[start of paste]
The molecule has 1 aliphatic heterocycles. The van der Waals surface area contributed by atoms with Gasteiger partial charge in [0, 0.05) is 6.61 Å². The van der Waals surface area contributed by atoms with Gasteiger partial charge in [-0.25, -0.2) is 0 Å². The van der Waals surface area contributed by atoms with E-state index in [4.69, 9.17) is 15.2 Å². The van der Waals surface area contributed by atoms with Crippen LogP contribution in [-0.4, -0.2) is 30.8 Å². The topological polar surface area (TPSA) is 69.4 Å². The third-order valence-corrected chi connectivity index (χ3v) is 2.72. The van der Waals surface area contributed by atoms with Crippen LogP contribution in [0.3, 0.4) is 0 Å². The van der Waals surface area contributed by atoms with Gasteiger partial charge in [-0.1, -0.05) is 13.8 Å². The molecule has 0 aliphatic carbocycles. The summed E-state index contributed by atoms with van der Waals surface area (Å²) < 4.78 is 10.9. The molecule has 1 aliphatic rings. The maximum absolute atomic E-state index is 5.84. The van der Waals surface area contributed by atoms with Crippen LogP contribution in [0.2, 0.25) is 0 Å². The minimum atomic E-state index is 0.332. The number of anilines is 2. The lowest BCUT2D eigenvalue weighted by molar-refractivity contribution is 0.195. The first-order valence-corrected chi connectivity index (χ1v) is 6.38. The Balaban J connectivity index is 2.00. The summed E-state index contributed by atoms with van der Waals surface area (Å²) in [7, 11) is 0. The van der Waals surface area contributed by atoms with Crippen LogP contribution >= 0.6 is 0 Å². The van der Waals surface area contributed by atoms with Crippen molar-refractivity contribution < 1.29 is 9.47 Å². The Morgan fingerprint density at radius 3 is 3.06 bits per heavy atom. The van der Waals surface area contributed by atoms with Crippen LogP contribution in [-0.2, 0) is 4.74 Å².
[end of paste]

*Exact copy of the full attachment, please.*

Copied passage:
The molecule has 1 aliphatic heterocycles. The van der Waals surface area contributed by atoms with Gasteiger partial charge in [0, 0.05) is 6.61 Å². The van der Waals surface area contributed by atoms with Gasteiger partial charge in [-0.25, -0.2) is 0 Å². The van der Waals surface area contributed by atoms with E-state index in [4.69, 9.17) is 15.2 Å². The van der Waals surface area contributed by atoms with Crippen LogP contribution in [-0.4, -0.2) is 30.8 Å². The topological polar surface area (TPSA) is 69.4 Å². The third-order valence-corrected chi connectivity index (χ3v) is 2.72. The van der Waals surface area contributed by atoms with Crippen LogP contribution in [0.3, 0.4) is 0 Å². The van der Waals surface area contributed by atoms with Gasteiger partial charge in [-0.1, -0.05) is 13.8 Å². The molecule has 0 aliphatic carbocycles. The summed E-state index contributed by atoms with van der Waals surface area (Å²) < 4.78 is 10.9. The molecule has 1 aliphatic rings. The maximum absolute atomic E-state index is 5.84. The van der Waals surface area contributed by atoms with Crippen LogP contribution in [0.2, 0.25) is 0 Å². The minimum atomic E-state index is 0.332. The number of anilines is 2. The lowest BCUT2D eigenvalue weighted by molar-refractivity contribution is 0.195. The first-order valence-corrected chi connectivity index (χ1v) is 6.38. The Balaban J connectivity index is 2.00. The summed E-state index contributed by atoms with van der Waals surface area (Å²) in [7, 11) is 0. The van der Waals surface area contributed by atoms with Crippen LogP contribution >= 0.6 is 0 Å². The van der Waals surface area contributed by atoms with Crippen molar-refractivity contribution < 1.29 is 9.47 Å². The Morgan fingerprint density at radius 3 is 3.06 bits per heavy atom. The van der Waals surface area contributed by atoms with Crippen LogP contribution in [-0.2, 0) is 4.74 Å².